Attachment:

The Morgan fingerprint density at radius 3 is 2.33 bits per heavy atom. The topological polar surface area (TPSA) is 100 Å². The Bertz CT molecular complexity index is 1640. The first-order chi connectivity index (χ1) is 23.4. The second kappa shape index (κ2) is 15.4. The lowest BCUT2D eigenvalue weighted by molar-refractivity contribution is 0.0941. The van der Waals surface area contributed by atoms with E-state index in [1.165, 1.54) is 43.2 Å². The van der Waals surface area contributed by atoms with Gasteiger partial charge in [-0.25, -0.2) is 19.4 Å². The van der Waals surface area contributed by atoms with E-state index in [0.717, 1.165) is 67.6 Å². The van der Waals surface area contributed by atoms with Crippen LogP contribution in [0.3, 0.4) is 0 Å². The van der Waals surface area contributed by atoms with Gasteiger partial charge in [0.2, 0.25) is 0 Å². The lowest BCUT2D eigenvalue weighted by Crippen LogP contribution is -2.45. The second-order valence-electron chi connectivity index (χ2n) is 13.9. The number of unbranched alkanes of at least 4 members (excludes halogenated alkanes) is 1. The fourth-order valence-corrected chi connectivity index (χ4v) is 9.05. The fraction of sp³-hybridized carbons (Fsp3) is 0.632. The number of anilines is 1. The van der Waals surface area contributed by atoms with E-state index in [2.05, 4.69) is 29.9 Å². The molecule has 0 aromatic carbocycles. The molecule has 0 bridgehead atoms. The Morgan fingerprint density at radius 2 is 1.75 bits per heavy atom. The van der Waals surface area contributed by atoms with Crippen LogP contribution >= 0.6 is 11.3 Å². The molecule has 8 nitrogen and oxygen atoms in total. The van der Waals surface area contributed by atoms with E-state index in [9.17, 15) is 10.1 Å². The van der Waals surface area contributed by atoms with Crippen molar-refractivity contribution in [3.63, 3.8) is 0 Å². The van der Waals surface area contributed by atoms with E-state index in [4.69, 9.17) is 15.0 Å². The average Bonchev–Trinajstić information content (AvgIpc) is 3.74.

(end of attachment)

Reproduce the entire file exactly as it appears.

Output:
The Morgan fingerprint density at radius 3 is 2.33 bits per heavy atom. The topological polar surface area (TPSA) is 100 Å². The Bertz CT molecular complexity index is 1640. The first-order chi connectivity index (χ1) is 23.4. The second kappa shape index (κ2) is 15.4. The lowest BCUT2D eigenvalue weighted by molar-refractivity contribution is 0.0941. The van der Waals surface area contributed by atoms with E-state index in [1.165, 1.54) is 43.2 Å². The van der Waals surface area contributed by atoms with Gasteiger partial charge in [-0.25, -0.2) is 19.4 Å². The van der Waals surface area contributed by atoms with E-state index in [0.717, 1.165) is 67.6 Å². The van der Waals surface area contributed by atoms with Crippen LogP contribution in [0.3, 0.4) is 0 Å². The van der Waals surface area contributed by atoms with Gasteiger partial charge in [0.2, 0.25) is 0 Å². The lowest BCUT2D eigenvalue weighted by Crippen LogP contribution is -2.45. The second-order valence-electron chi connectivity index (χ2n) is 13.9. The number of unbranched alkanes of at least 4 members (excludes halogenated alkanes) is 1. The fourth-order valence-corrected chi connectivity index (χ4v) is 9.05. The fraction of sp³-hybridized carbons (Fsp3) is 0.632. The number of anilines is 1. The van der Waals surface area contributed by atoms with E-state index in [2.05, 4.69) is 29.9 Å². The molecule has 0 aromatic carbocycles. The molecule has 0 bridgehead atoms. The Morgan fingerprint density at radius 2 is 1.75 bits per heavy atom. The van der Waals surface area contributed by atoms with Crippen LogP contribution >= 0.6 is 11.3 Å². The molecule has 8 nitrogen and oxygen atoms in total. The van der Waals surface area contributed by atoms with E-state index in [9.17, 15) is 10.1 Å². The van der Waals surface area contributed by atoms with Crippen molar-refractivity contribution in [3.63, 3.8) is 0 Å². The van der Waals surface area contributed by atoms with E-state index in [4.69, 9.17) is 15.0 Å². The average Bonchev–Trinajstić information content (AvgIpc) is 3.74.